Posted By: December 27, 2014

 Brian Feeney.Irish News ( Belfast). Wednesday, December 24, 2014


THE financial patches painstakingly sewed together over the last few days may work but as for the rest, the usual rancour and finger pointing about implementation. The reason? The DUP is a divided party incapable of negotiating in good faith on anything but finance. The split in the DUP opened wide to the public view in 2014. People first got a peek in November 2006 when it became apparent Paisley was going to do a deal with Sinn Féin. The flat earthers, hot gospellers and just plain ornery bigots who joined the party, attracted by Paisley’s ranting when he was a wrecking outsider, were horrified. You might remember some senior figures, the dirty dozen, including four of the party’s nine MPs, Dodds, Campbell, McCrea and Simpson, clubbed together to sign a statement rejecting the notion of joining an executive with Sinn Féin. One roar from Paisley and they all scattered. The only man who had the bottle to do anything about it was their MEP Jim Allister who left the party to set up the TUV. However, the split over sharing power with Fenians remained and became more obvious when Robinson took over as leader in a party coup in 2008. Never enjoying the unswerving loyalty Paisley had, Robinson has been compelled to zigzag between his own diminishing group of party supporters and the growing number who want rid of him and an end to working the Good Friday Agreement. There was nearly a mutiny in February 2010 at Hillsborough when Robinson agreed to devolving policing and justice which Depooty Dawds had said would not happen in a political lifetime. That took place in the midst of Irisgate when Robinson had stepped aside as first minister for a few weeks after his wife’s affair with a teenager went public. Robinson never fully recovered his credibility since then.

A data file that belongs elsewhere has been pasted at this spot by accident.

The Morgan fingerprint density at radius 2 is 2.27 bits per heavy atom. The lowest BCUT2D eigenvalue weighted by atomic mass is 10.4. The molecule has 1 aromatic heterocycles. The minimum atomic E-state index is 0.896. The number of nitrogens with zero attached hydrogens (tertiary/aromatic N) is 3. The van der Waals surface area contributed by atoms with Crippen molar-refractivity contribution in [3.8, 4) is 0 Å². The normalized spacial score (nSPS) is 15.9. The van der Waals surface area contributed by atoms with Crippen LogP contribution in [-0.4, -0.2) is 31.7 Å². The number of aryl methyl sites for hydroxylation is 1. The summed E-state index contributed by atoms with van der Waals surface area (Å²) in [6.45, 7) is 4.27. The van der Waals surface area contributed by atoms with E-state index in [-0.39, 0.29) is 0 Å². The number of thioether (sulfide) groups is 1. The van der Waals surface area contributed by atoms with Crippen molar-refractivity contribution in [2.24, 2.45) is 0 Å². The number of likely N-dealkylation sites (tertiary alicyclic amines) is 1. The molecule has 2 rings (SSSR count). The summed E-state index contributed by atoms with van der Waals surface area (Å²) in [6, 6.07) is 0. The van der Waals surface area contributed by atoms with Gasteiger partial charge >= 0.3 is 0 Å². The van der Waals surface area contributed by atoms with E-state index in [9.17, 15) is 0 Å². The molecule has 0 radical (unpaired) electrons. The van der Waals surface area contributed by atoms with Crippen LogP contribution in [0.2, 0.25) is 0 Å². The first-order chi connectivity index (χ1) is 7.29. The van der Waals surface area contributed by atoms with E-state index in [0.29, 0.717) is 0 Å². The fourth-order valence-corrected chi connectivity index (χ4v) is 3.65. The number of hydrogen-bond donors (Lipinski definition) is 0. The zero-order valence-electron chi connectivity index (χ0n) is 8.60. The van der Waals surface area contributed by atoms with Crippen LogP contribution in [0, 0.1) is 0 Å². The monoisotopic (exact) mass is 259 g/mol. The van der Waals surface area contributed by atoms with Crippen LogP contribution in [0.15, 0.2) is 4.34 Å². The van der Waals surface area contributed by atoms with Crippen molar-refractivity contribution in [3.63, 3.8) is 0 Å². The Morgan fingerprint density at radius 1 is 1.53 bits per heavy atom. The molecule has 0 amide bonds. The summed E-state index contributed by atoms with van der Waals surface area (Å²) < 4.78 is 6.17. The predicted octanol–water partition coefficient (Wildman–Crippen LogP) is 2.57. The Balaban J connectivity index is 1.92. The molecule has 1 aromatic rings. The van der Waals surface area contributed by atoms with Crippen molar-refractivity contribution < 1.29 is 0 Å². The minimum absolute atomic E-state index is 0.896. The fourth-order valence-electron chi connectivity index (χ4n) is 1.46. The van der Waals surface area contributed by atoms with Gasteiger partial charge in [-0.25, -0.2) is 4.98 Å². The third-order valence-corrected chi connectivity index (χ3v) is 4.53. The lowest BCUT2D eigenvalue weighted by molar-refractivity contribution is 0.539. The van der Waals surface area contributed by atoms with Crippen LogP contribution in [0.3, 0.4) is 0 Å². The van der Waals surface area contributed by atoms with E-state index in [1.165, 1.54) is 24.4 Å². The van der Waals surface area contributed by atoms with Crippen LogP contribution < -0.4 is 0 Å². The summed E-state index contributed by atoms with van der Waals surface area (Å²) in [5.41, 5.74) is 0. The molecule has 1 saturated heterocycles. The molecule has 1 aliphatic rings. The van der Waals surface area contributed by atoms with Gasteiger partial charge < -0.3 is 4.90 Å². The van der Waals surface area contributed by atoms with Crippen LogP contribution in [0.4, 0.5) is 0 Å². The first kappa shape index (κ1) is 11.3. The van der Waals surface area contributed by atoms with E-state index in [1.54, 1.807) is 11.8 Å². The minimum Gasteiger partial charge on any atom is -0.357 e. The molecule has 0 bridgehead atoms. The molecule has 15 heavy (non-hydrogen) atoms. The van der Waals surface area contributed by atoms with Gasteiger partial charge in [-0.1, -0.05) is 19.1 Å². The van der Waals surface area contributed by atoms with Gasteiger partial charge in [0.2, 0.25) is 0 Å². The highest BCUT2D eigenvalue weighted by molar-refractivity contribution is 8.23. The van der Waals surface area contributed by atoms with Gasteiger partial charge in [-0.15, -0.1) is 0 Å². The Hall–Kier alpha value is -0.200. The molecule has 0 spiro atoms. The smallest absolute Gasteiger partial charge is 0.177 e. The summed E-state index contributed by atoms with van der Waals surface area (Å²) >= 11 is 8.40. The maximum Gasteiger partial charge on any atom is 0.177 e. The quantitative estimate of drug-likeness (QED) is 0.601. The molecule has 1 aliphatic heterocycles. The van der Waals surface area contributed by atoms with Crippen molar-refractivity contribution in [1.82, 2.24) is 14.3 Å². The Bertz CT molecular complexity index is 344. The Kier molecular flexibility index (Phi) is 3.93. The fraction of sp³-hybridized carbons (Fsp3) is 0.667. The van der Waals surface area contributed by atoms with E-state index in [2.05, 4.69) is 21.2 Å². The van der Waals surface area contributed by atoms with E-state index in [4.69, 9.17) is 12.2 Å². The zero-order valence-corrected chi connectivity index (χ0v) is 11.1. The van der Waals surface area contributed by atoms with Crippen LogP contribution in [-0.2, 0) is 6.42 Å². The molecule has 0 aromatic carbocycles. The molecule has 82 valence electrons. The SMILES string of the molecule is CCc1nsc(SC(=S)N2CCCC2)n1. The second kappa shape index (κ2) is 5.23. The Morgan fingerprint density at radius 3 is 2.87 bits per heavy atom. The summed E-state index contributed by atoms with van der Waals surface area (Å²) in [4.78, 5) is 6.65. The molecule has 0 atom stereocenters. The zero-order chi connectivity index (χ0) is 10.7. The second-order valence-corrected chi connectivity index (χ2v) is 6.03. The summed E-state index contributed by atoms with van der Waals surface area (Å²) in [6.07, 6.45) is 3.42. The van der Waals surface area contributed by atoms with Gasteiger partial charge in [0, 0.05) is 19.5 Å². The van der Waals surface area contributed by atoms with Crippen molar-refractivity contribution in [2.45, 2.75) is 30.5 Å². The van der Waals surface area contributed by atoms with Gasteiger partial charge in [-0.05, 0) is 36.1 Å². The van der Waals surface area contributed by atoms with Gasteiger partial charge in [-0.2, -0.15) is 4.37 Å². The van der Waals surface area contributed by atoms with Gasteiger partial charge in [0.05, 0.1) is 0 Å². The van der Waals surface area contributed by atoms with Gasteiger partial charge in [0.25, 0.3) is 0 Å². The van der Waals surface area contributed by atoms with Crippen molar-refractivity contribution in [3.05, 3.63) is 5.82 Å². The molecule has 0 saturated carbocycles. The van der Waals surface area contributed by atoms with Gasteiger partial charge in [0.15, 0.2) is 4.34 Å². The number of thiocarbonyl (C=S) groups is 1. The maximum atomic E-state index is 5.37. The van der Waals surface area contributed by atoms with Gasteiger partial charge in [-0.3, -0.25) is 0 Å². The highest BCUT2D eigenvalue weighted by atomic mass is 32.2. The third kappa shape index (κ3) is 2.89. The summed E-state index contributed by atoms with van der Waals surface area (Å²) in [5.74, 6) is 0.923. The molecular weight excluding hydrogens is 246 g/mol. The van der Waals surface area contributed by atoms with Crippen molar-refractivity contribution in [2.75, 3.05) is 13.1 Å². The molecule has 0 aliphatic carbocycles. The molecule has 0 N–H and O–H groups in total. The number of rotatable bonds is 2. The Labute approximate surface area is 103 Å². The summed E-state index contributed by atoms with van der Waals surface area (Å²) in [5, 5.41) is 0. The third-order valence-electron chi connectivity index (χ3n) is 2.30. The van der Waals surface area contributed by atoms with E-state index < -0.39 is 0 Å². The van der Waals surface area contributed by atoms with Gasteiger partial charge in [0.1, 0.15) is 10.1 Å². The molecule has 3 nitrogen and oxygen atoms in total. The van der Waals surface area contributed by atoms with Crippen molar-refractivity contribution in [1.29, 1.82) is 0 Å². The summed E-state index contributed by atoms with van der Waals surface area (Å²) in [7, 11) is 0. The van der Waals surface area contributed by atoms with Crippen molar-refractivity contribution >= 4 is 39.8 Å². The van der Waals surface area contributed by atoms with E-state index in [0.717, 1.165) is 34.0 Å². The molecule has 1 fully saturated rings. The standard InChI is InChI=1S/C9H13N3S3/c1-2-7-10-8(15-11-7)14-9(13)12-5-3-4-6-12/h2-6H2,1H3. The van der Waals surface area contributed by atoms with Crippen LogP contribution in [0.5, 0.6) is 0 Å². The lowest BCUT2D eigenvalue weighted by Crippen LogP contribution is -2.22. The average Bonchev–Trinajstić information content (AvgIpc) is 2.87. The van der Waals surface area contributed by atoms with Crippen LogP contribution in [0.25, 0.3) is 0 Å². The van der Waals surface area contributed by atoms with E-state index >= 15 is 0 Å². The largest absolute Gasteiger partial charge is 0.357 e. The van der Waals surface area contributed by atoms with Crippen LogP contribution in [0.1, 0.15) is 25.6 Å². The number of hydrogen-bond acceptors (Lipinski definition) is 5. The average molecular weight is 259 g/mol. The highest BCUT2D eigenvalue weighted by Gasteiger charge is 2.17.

Despite losing his Westminster seat in May 2010 he did have a brief period of success in 2011 after that year’s assembly election but the DUP flat earthers quickly imprisoned him again. Since then he has been unable to deliver anything at Stormont. We now know just how wide the divide is thanks to the infamous and startling Paisley interviews in January this year, and that Robinson and Dodds – “the cheeky sod”, as the ladylike Baroness Paisley of St George’s called him – unceremoniously booted Paisley out in 2008, earning the undying hatred of the Paisleyites. In that respect the most fascinating display of ‘the split’ was Paisley’s memorial service in October in the Ulster Hall, the scene of some of his most inflammatory incitements to hatred and violence. The Paisley family organised the service. Journalists noted with interest not who was present among the 800 invited but rather, who was absent: Wilson, Dodds, Morrow, Donaldson and many others who texted their displeasure to journalists. These indignities came only a few weeks after Robinson had quelled an attempted palace coup against himself by sacking two of his ministers and juggling committee chairs. In short, what Sinn Féin have to deal with is a party many of whose senior members oppose the Good Friday Agreement, don’t want to work it and wish they had the guts to do what Jim Allister did because they agree with him. Most of these people and their supporters are opposed to reason and science and think the 21st century is a mistake. They fundamentally disagree with the Northern Ireland that emerged in 1998 with its checks and balances and equality legislation. They deride, defy and subvert the bodies established under the GFA. Even if the parties agreed to establish the cat’s cradle of panels, units and agencies about flags, Orange marches and the past (and flags and marches have been pushed down the plughole) these flat earthers would pressurise the DUP into refusing to operate them just as they have done with the Parades Commission. The very fact that such a complicated set of arrangements was proposed by Haass and now again in the latest talks is a clear demonstration that the executive can’t cope with such matters because the DUP doesn’t recognise Sinn Féin’s right to an equal say over them, therefore won’t work them and know there’s no sanction for refusing.